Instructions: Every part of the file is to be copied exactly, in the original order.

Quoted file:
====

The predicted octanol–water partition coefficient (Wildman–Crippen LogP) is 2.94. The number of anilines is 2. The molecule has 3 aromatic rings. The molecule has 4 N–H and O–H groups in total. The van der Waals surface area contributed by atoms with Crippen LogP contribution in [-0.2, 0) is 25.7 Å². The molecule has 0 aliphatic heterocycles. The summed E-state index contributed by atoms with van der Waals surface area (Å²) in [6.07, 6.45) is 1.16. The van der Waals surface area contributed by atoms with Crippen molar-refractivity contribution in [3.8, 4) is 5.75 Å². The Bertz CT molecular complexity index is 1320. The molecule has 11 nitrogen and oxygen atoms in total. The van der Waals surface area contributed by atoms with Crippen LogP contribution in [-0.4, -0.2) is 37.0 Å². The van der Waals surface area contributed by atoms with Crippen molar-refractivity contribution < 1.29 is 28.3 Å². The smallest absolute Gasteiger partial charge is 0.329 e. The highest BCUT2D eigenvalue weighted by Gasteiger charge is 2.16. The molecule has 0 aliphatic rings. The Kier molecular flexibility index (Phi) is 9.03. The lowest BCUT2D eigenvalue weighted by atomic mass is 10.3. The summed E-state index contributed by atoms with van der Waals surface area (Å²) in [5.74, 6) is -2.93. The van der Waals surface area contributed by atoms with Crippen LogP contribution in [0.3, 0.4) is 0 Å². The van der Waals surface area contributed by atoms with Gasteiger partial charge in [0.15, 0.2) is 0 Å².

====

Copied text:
The predicted octanol–water partition coefficient (Wildman–Crippen LogP) is 2.94. The number of anilines is 2. The molecule has 3 aromatic rings. The molecule has 4 N–H and O–H groups in total. The van der Waals surface area contributed by atoms with Crippen LogP contribution in [-0.2, 0) is 25.7 Å². The molecule has 0 aliphatic heterocycles. The summed E-state index contributed by atoms with van der Waals surface area (Å²) in [6.07, 6.45) is 1.16. The van der Waals surface area contributed by atoms with Crippen molar-refractivity contribution in [3.8, 4) is 5.75 Å². The Bertz CT molecular complexity index is 1320. The molecule has 11 nitrogen and oxygen atoms in total. The van der Waals surface area contributed by atoms with Crippen LogP contribution in [-0.4, -0.2) is 37.0 Å². The van der Waals surface area contributed by atoms with Crippen molar-refractivity contribution < 1.29 is 28.3 Å². The smallest absolute Gasteiger partial charge is 0.329 e. The highest BCUT2D eigenvalue weighted by Gasteiger charge is 2.16. The molecule has 0 aliphatic rings. The Kier molecular flexibility index (Phi) is 9.03. The lowest BCUT2D eigenvalue weighted by atomic mass is 10.3. The summed E-state index contributed by atoms with van der Waals surface area (Å²) in [5.74, 6) is -2.93. The van der Waals surface area contributed by atoms with Crippen LogP contribution in [0.3, 0.4) is 0 Å². The van der Waals surface area contributed by atoms with Gasteiger partial charge in [0.15, 0.2) is 0 Å².